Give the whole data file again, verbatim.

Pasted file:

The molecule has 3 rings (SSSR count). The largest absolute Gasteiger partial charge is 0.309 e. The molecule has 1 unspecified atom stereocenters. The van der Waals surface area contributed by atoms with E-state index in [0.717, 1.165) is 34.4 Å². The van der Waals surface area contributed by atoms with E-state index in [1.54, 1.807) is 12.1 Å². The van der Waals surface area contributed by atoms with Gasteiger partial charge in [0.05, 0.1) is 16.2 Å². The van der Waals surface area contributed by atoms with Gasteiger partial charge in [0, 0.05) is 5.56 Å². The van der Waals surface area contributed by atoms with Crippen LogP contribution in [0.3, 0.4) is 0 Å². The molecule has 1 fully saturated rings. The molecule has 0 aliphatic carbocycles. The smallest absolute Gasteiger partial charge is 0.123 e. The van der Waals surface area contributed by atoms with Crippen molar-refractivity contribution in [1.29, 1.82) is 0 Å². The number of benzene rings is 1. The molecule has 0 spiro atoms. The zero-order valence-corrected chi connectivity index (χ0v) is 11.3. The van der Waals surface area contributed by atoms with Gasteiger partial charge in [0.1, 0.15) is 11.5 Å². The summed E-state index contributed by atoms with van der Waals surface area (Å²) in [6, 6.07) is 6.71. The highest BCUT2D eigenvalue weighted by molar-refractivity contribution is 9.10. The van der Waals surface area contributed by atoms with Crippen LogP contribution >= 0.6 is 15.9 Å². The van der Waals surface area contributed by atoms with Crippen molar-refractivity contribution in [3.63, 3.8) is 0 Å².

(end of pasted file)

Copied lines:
The molecule has 3 rings (SSSR count). The largest absolute Gasteiger partial charge is 0.309 e. The molecule has 1 unspecified atom stereocenters. The van der Waals surface area contributed by atoms with E-state index in [0.717, 1.165) is 34.4 Å². The van der Waals surface area contributed by atoms with E-state index in [1.54, 1.807) is 12.1 Å². The van der Waals surface area contributed by atoms with Gasteiger partial charge in [0.05, 0.1) is 16.2 Å². The van der Waals surface area contributed by atoms with Gasteiger partial charge in [0, 0.05) is 5.56 Å². The van der Waals surface area contributed by atoms with Crippen LogP contribution in [0.3, 0.4) is 0 Å². The molecule has 1 fully saturated rings. The molecule has 0 aliphatic carbocycles. The smallest absolute Gasteiger partial charge is 0.123 e. The van der Waals surface area contributed by atoms with Crippen molar-refractivity contribution in [1.29, 1.82) is 0 Å². The number of benzene rings is 1. The molecule has 0 spiro atoms. The zero-order valence-corrected chi connectivity index (χ0v) is 11.3. The van der Waals surface area contributed by atoms with Gasteiger partial charge in [0.1, 0.15) is 11.5 Å². The summed E-state index contributed by atoms with van der Waals surface area (Å²) in [6, 6.07) is 6.71. The highest BCUT2D eigenvalue weighted by molar-refractivity contribution is 9.10. The van der Waals surface area contributed by atoms with Crippen LogP contribution >= 0.6 is 15.9 Å². The van der Waals surface area contributed by atoms with Crippen molar-refractivity contribution in [3.63, 3.8) is 0 Å².